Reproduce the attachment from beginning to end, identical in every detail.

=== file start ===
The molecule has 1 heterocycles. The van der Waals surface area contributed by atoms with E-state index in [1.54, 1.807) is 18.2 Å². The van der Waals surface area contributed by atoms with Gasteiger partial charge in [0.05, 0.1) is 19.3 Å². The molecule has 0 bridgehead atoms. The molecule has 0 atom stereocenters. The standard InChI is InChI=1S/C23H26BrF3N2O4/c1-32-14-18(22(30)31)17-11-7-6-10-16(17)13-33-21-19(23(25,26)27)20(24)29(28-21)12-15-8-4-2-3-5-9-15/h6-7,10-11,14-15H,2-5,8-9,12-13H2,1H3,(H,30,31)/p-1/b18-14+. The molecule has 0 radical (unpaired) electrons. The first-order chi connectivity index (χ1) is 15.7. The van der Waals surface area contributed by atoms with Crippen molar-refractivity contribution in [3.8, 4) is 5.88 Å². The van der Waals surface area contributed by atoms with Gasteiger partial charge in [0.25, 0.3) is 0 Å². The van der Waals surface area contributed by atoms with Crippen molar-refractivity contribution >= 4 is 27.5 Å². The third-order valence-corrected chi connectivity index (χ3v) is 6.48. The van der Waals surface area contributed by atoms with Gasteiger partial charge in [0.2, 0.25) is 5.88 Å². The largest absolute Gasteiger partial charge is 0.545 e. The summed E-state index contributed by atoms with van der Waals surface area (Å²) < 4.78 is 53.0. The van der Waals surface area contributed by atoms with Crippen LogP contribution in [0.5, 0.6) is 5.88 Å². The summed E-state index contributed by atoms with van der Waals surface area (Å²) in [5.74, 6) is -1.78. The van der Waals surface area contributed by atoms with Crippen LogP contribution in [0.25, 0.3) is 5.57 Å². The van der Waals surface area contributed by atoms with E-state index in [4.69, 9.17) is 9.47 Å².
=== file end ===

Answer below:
The molecule has 1 heterocycles. The van der Waals surface area contributed by atoms with E-state index in [1.54, 1.807) is 18.2 Å². The van der Waals surface area contributed by atoms with Gasteiger partial charge in [0.05, 0.1) is 19.3 Å². The molecule has 0 bridgehead atoms. The molecule has 0 atom stereocenters. The standard InChI is InChI=1S/C23H26BrF3N2O4/c1-32-14-18(22(30)31)17-11-7-6-10-16(17)13-33-21-19(23(25,26)27)20(24)29(28-21)12-15-8-4-2-3-5-9-15/h6-7,10-11,14-15H,2-5,8-9,12-13H2,1H3,(H,30,31)/p-1/b18-14+. The molecule has 0 radical (unpaired) electrons. The first-order chi connectivity index (χ1) is 15.7. The van der Waals surface area contributed by atoms with Crippen molar-refractivity contribution in [3.8, 4) is 5.88 Å². The van der Waals surface area contributed by atoms with Gasteiger partial charge in [0.25, 0.3) is 0 Å². The van der Waals surface area contributed by atoms with Crippen molar-refractivity contribution >= 4 is 27.5 Å². The third-order valence-corrected chi connectivity index (χ3v) is 6.48. The van der Waals surface area contributed by atoms with Gasteiger partial charge in [0.2, 0.25) is 5.88 Å². The largest absolute Gasteiger partial charge is 0.545 e. The summed E-state index contributed by atoms with van der Waals surface area (Å²) < 4.78 is 53.0. The van der Waals surface area contributed by atoms with Crippen LogP contribution in [0.5, 0.6) is 5.88 Å². The summed E-state index contributed by atoms with van der Waals surface area (Å²) in [5.74, 6) is -1.78. The van der Waals surface area contributed by atoms with Crippen LogP contribution in [0.25, 0.3) is 5.57 Å². The van der Waals surface area contributed by atoms with E-state index in [4.69, 9.17) is 9.47 Å².